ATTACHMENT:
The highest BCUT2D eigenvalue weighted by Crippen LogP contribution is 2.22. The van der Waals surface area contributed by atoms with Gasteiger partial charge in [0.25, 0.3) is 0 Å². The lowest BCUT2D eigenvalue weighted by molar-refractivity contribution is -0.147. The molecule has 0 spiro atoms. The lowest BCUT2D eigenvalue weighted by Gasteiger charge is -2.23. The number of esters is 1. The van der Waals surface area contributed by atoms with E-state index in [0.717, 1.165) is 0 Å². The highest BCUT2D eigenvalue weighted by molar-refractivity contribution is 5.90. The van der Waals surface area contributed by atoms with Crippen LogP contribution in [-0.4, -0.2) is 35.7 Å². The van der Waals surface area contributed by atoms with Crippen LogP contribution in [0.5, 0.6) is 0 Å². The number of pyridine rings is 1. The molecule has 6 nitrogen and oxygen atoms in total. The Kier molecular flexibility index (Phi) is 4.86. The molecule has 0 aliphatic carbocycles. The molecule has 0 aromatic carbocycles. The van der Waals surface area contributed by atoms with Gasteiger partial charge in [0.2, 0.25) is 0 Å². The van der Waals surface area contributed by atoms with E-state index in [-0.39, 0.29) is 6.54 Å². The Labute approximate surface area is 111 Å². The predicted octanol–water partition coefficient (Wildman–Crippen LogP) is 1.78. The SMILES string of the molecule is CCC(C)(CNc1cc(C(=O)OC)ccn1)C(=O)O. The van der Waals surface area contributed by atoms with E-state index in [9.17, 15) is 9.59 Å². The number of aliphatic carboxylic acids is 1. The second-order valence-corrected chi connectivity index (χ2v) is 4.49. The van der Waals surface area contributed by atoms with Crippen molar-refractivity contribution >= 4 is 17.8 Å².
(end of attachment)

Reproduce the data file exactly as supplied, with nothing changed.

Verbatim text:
The highest BCUT2D eigenvalue weighted by Crippen LogP contribution is 2.22. The van der Waals surface area contributed by atoms with Gasteiger partial charge in [0.25, 0.3) is 0 Å². The lowest BCUT2D eigenvalue weighted by molar-refractivity contribution is -0.147. The molecule has 0 spiro atoms. The lowest BCUT2D eigenvalue weighted by Gasteiger charge is -2.23. The number of esters is 1. The van der Waals surface area contributed by atoms with E-state index in [0.717, 1.165) is 0 Å². The highest BCUT2D eigenvalue weighted by molar-refractivity contribution is 5.90. The van der Waals surface area contributed by atoms with Crippen LogP contribution in [-0.4, -0.2) is 35.7 Å². The van der Waals surface area contributed by atoms with Crippen LogP contribution in [0.5, 0.6) is 0 Å². The number of pyridine rings is 1. The molecule has 6 nitrogen and oxygen atoms in total. The Kier molecular flexibility index (Phi) is 4.86. The molecule has 0 aliphatic carbocycles. The molecule has 0 aromatic carbocycles. The van der Waals surface area contributed by atoms with Gasteiger partial charge in [0.2, 0.25) is 0 Å². The van der Waals surface area contributed by atoms with E-state index in [-0.39, 0.29) is 6.54 Å². The Labute approximate surface area is 111 Å². The predicted octanol–water partition coefficient (Wildman–Crippen LogP) is 1.78. The SMILES string of the molecule is CCC(C)(CNc1cc(C(=O)OC)ccn1)C(=O)O. The van der Waals surface area contributed by atoms with E-state index in [9.17, 15) is 9.59 Å². The number of aliphatic carboxylic acids is 1. The second-order valence-corrected chi connectivity index (χ2v) is 4.49. The van der Waals surface area contributed by atoms with Crippen molar-refractivity contribution >= 4 is 17.8 Å².